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the world outside

Updated: May 6, 2023

I took two melatonins last night and still woke up several times to the sound of traffic right outside my window, if I even slept at all. I'm right on the main thoroughfare of Spandau, so there are buses and ambulances and racing cars all times of night, and my new bedroom faces the street. Across the street, lucky me, is a preschool, so more screaming kids, but only at select times.


The AirBnB, besides the noise, is beautiful and ornate with real wooden furniture that must have been here for decades, because no one wants to carry any of this up three flights of winding stairs (no elevator). The living room couch and chair are deep vintage red, the ceilings tall and palatial with an iron chandelier. It's the perfect place for me to sip my first cup of tea in weeks and listen to jazz. Last night, I even heard one of the neighbors practicing the sax. It's one of my favorite things in life, stumbling upon inspired sound. On the subway yesterday, a man behind me played the accordion and most people averted their eyes; I wished I was facing him. When he opened an envelope for money, I dumped in a bunch of coins and felt my face turn red.

 

I wore myself out yesterday, something I've been trying not to do since I have a habit of getting sick: I know this feeling of exhaustion mixed with insomnia, this heaviness of head and limbs. Monday morning I went hard at the gym, bulgarian-split-squatting 30-pounders again, and then finished packing and cleaning everything spotless, brushing lint off the velvet blue couch and vacuuming it up, patting dry the bathroom sink, wiping away water stains on stainless steel. Stuffing plastic jugs in the yellow bin outside, then trash in the overflowing black.


I bought a 49-Euro/month Germany-wide travel pass (the country's summer special to get more cars off the road), booked a hotel in Munich for end of June for when I meet Doug, and then close to 2 pm trekked my first load of stuff to the new AirBnB, which, according to whatever God-forsaken map I had, was supposed to be right around the corner, by Bauhaus. I kept walking back and forth with all my bags at the GPS point and then finally called the AirBnB hostess, something that is very bottom on my list of comforts, if you know how much I hate speaking on the phone, let alone in German. She then proceeded to tell me the actual address, first in German and then very accented English, which was not quite half a mile in the other direction but sort of. Actually, it's in a much better place than I expected, nearly right across from Kaufhaus and a few minutes from the gym: about 10 minutes closer to the Arcaden and train station.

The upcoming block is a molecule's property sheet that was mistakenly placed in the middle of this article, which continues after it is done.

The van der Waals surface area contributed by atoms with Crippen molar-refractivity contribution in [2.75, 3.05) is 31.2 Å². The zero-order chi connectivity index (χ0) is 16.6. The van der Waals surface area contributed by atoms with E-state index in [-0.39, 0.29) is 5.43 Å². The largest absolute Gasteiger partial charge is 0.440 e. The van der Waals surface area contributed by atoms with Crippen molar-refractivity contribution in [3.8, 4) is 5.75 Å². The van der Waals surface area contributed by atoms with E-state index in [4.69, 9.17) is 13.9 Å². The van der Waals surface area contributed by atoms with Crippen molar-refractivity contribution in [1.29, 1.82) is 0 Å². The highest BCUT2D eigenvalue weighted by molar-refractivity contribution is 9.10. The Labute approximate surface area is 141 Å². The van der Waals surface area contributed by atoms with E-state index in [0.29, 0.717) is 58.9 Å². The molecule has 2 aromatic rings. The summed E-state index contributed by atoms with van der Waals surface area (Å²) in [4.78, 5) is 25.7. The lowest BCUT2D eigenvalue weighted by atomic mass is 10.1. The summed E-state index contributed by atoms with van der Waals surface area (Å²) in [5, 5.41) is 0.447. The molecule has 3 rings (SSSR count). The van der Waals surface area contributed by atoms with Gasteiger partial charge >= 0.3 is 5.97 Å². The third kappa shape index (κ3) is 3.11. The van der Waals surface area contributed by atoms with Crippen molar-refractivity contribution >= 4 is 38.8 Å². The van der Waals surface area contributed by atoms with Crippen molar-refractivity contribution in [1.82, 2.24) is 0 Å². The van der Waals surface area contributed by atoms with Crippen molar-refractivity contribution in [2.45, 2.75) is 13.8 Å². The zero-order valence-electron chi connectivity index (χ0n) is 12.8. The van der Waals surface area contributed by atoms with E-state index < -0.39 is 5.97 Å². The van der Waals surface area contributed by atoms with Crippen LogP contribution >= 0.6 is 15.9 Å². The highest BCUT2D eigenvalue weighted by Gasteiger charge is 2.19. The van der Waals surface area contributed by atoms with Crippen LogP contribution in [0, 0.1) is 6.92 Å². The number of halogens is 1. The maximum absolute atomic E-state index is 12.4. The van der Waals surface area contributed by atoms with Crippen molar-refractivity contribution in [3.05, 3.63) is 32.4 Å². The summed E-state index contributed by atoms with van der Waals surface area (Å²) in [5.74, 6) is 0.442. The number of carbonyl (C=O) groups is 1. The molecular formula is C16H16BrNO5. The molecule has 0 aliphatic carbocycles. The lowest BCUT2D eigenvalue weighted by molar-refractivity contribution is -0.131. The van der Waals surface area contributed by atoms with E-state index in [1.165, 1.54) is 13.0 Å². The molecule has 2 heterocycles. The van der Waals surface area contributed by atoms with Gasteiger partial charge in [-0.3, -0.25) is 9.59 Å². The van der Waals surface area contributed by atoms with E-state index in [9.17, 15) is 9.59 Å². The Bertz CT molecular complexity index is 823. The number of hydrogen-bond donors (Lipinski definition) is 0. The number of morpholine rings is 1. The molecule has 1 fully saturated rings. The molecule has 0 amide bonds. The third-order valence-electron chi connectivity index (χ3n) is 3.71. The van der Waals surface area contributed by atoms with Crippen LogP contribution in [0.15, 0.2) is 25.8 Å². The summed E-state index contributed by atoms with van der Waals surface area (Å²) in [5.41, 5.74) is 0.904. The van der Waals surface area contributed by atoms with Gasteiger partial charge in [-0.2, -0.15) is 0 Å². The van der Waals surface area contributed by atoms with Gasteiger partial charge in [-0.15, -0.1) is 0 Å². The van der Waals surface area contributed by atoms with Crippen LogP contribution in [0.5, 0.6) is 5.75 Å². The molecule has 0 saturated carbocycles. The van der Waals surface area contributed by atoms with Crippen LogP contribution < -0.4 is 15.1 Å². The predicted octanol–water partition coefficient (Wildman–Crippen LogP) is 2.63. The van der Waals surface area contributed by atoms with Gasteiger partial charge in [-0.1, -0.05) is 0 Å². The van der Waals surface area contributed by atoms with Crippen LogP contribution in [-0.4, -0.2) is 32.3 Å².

The actual finding of the place was fine once I had the street number, but then I had to go back for my second load, which for some reason was heavier than the first. I don't know how possible it is for me to carry less, when each AirBnb lacks something else, and I don't want to keep re-buying paper towels, dish soap, laundry detergent, all the things that weigh me down. I don't want to dump out a jug of water just because I haven't used it all, or throw away leftovers that can feed me the next day. I've worn every single outfit I've packed, except for two pairs of pants that I'd reserved for salsa, back when I imagined doing salsa the second week of March. My bathroom stuff is always a brick, dry shampoo I haven't quite used, a hair straightener I will, soaps and facial stuff that seem even more imperative in the harsh Berlin cold. And that's all in my small suitcase. At Oma's apartment I have my bigger suitcase, the one with all my summer clothes, extra shoes, Mom's leather backpack that I think of all the time but still haven't needed or used. My Camelbak and bathing suits for my fantasies of hiking and warmth.

Around 4 pm on Monday I put the first bit of makeup on that I have in weeks and then left for the bus and train. The journey from here to Schönefeld was supposed to take about 50 minutes but with all the waiting on the bus in the breezy cold, I arrived at my 6 pm Ladies Styling Bachata class just with 10-15 minutes to spare. The business was hard to find, through random doors that showed signs of salsa dancing but didn't list the name of the school, but once inside it was so easy to relax. It was warm, there was a bathroom, there was plenty of space to spread out; it sort of reminded me of Phat Bytes in Donelson, lots to look around at and see, darker corners and changes in elevation, a front desk that doubled as a bar, random plants and hues of light. Eclectic and cozy. When I strapped on my shoes, I felt a kind of happy and hopeful I haven't in a while.